How to Find An Overseas Distributor or Agent

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If you have decided to expand your business into a foreign market, you will have to carefully consider the choice of an overseas agent or distributor. You will need someone who can function independently on your behalf as a reliable new team member. Use the resources available to you to increase your chances of finding a responsible overseas associate who can assist you in unfamiliar territory.

Update your business plan to reflect your company’s expansion into foreign markets. Describe the duties of your proposed agent or distributor. Agents typically assist with marketing in specific foreign locales, potentially acting as liaison with the host government. Foreign distributors purchase goods from suppliers for resale in their territories.

Get help from your bank. Contact your bank’s international department and meet with someone who can provide assistance. If your bankers do not have a list of qualified agents and distributors, they may be able to introduce you to their overseas branch in your target market. If the bank does not have a branch there, it can introduce you to its correspondent in that country. Correspondent banks have close relationships and provide services for each other in the normal course of business. Introductions for business customers are traditional correspondent services.

Contact a commercial officer in the U.S. Embassy in your target country. Explain that you will be traveling to the country for the purpose of selecting an agent or distributor. Your conversations with Foreign Service personnel at the embassy should yield useful names.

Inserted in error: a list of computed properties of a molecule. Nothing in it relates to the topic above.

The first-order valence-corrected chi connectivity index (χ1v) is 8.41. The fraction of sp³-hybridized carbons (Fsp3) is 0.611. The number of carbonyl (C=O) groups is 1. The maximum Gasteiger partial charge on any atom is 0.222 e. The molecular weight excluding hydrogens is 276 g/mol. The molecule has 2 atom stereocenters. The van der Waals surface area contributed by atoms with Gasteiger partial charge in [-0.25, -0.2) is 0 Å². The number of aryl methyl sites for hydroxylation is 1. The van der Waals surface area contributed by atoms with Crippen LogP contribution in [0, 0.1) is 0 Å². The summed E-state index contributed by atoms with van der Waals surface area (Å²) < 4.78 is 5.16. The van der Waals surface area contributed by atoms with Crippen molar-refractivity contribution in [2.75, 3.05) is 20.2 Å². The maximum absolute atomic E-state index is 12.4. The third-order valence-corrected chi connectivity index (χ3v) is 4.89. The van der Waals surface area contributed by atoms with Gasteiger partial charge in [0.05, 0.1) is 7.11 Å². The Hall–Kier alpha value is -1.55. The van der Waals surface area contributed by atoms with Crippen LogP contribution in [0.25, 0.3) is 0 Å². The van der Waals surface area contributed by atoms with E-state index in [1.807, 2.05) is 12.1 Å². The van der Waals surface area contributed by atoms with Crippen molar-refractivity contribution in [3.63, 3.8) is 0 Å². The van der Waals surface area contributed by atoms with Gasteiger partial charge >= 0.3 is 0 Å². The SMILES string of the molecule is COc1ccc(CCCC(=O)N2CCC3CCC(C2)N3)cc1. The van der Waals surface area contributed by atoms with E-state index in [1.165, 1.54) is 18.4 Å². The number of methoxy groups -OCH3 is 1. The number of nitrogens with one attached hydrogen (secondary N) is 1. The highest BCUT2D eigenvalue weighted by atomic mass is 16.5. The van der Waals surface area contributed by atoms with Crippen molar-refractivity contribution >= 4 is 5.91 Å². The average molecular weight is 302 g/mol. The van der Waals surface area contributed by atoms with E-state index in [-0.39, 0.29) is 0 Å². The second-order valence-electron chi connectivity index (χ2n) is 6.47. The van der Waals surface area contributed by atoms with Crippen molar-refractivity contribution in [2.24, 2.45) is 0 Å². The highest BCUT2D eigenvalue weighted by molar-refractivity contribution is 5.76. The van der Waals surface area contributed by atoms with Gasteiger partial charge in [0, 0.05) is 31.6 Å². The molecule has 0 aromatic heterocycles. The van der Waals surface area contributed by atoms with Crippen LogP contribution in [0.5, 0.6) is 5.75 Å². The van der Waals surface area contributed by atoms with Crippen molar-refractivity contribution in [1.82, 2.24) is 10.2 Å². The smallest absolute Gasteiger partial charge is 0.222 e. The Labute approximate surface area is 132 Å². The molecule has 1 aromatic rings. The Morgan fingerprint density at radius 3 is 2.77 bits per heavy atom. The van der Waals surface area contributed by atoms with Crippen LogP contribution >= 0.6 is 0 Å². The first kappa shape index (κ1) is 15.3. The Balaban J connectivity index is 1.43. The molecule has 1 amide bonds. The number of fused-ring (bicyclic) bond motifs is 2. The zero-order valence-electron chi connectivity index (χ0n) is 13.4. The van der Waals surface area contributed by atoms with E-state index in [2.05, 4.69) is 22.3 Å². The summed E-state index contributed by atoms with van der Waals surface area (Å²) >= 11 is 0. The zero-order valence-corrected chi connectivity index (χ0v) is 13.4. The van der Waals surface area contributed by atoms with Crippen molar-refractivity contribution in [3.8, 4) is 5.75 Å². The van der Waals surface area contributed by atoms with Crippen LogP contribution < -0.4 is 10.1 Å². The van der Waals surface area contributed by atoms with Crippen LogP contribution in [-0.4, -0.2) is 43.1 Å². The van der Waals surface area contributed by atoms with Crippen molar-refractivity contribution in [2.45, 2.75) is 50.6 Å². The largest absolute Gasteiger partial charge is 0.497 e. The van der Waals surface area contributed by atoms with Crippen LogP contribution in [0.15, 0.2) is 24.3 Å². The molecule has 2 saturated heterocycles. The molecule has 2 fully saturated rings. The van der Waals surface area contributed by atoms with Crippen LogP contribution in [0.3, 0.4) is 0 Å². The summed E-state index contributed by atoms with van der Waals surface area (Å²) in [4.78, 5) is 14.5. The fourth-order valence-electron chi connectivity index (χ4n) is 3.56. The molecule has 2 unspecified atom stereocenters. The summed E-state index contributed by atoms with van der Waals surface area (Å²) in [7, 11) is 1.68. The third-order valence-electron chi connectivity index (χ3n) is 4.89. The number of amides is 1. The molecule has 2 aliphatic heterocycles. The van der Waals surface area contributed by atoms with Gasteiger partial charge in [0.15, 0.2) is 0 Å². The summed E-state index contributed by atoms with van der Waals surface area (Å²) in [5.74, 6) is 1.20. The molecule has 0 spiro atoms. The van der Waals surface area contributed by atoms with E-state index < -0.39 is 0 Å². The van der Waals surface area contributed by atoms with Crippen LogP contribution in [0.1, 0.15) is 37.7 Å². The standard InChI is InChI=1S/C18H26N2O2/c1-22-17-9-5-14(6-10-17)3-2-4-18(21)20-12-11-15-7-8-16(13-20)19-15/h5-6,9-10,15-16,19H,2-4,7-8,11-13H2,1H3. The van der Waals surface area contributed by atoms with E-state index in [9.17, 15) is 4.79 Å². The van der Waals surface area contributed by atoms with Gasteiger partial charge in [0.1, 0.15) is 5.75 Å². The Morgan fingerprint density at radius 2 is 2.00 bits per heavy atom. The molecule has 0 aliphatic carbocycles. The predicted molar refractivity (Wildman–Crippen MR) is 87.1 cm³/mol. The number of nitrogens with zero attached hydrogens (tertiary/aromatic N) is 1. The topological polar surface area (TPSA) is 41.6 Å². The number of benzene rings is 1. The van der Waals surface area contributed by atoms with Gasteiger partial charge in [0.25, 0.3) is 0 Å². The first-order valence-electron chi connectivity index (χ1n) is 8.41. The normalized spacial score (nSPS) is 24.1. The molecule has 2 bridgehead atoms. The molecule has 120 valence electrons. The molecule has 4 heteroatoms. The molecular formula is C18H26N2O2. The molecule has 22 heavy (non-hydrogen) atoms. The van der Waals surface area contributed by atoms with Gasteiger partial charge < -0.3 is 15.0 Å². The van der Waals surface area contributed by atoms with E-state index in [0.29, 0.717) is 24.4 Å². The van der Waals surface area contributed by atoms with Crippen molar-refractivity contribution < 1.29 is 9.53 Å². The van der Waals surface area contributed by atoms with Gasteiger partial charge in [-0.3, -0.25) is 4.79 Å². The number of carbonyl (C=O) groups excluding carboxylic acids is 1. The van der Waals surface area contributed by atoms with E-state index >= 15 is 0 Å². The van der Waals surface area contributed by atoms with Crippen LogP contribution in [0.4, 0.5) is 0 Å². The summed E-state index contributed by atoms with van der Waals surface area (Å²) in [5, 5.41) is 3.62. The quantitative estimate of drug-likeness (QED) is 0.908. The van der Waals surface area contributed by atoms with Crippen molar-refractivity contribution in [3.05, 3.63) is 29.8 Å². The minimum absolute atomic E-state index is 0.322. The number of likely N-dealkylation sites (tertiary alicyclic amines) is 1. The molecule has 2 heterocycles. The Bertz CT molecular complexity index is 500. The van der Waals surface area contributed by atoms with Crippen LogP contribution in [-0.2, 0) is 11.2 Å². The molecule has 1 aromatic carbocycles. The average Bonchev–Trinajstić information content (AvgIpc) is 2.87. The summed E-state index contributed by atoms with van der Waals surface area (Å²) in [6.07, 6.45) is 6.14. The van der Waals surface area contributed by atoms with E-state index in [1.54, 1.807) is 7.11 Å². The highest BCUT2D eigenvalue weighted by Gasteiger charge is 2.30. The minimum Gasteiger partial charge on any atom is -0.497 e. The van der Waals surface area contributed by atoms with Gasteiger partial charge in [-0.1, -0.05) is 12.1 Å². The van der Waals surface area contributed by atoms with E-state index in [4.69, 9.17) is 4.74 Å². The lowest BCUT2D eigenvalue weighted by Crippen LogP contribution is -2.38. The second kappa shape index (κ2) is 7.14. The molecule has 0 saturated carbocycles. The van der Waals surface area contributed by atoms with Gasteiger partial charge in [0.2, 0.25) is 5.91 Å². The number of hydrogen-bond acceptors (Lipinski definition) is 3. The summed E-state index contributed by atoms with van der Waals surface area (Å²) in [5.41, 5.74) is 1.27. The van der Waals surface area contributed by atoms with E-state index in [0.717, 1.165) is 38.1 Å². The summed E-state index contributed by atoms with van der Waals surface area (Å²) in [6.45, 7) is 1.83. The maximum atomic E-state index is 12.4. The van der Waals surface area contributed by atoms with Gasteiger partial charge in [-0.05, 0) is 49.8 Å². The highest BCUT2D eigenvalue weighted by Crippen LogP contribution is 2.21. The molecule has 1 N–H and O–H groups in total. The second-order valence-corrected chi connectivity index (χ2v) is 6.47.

Call the target country’s embassy in the United States. Report your plans for expanding your business to their country. Ask about contact information for agents and distributors.

Conduct a thorough Internet search for agents and distributors who are active in your target market. You may find new names or gain information about names that you already have.

Travel to the target country for the purpose of meeting with the most appropriate individuals among the names that you have gathered. You will probably also want to meet with local bankers and U.S. Embassy personnel. Learn as much as you can about your leading candidates. Visit their offices. At this point, you should be close to signing an agreement.

Tips

  • Your attorneys will be able to introduce you to local counsel in your target country for the purposes of signing an agreement with an agent or a distributor.

References

About the Author

Charles Crawford, a former commercial banker, has been a business writer in New York since 1990. He has produced marketing materials for an executive outplacement firm, written the quarterly newsletter of a medical nonprofit organization and created financing proposals/business plans. Crawford holds a Bachelor of Arts in English and a Master of Science in international affairs from Florida State University.

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